But first, here are some general ground rules for buying bread:

Ingredients to ALWAYS AVOID:

  • Anything white
  • Anything with “enriched,” “bleached,” or “unbleached” as part of the first ingredient. “Enriched wheat” = “White”
  • Be wary of “wheat” or even “100% whole wheat” — some breads will have this as an ingredient but are still highly processed and refined
  • Anything with less than 2g fiber per serving
  • Anything with raisins, dried fruits, cinnamon, banana, honey, or vanilla listed on the packaging
  • Dough conditioners (like azodicarbonamide, DATEM, monoglycerides, diglycerides, sodium stearoyl lactylate): these are just chemicals added to the bread to make the bread making process faster and scalable to big batches. They’re not necessary for real bread, and if these ingredients are on the label, it’s a good sign that the bread isn’t truly healthy.
  • GMO ingredients like soybean oil and corn oil (honestly, these are just not necessary to make bread)
  • Preservatives (like calcium propionate): bread isn’t supposed to be able to last on the counter for 1-2 weeks without getting hard and moldy. If you see any ingredients you can’t pronounce, it’s likely a preservative so put the bread down and find another option.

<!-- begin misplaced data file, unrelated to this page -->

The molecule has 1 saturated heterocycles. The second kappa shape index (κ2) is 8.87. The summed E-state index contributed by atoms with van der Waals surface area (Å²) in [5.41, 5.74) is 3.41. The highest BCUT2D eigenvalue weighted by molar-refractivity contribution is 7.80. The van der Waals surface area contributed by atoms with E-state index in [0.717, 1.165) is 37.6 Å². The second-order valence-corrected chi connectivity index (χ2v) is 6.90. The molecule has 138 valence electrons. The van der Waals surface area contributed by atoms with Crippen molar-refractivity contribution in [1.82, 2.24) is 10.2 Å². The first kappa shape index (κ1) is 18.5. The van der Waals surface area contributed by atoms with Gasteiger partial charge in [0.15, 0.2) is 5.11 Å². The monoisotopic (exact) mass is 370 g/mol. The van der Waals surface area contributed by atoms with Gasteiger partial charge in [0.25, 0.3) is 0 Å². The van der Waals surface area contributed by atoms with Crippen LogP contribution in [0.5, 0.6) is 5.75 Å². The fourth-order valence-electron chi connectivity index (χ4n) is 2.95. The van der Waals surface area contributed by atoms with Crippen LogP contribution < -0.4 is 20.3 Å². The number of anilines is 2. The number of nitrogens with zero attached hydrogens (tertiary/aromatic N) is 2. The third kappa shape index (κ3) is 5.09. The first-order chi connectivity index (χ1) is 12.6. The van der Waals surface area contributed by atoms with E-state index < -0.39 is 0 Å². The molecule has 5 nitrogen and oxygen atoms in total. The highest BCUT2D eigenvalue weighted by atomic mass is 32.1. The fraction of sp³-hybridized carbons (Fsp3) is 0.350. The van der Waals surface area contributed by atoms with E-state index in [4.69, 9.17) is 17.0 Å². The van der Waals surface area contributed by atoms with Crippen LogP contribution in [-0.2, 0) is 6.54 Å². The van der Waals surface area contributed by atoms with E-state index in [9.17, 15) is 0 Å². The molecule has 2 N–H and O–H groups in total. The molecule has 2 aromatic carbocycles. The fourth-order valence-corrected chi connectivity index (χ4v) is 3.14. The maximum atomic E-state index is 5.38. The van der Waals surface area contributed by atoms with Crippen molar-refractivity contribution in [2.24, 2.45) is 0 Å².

• Added sugar: If your bread has yeast, it will likely have a tiny bit of honey or sugar because you need sugar to activate yeast. That being said, anything over 2g per slice is unnecessary. Watch out for high fructose corn syrup, any kind of syrup or artificial sweeteners added to bread. This is especially true for light breads.
  • Artificial flavors and coloring: Caramel coloring is often added to fake “wheat” breads to make them seem more brown. If you see this on the label, avoid that bread!

Take a look at the ingredients in some popular bread brands: DO NOT BUY THESE (or brands like these)

How to Find the Healthiest Bread to Eat (Your Bread Buying Guide!)

Sara Lee Classic 100% Whole Wheat Bread: Whole wheat flour, water, wheat gluten, sugar, yeast, soybean oil, salt, molasses, wheat bran, calcium propionate (preservative), datem, monoglycerides, calcium sulfate, cellulose gum, monocalcium phosphate, cornstarch, soy lecithin, citric acid, grain vinegar, potassium iodate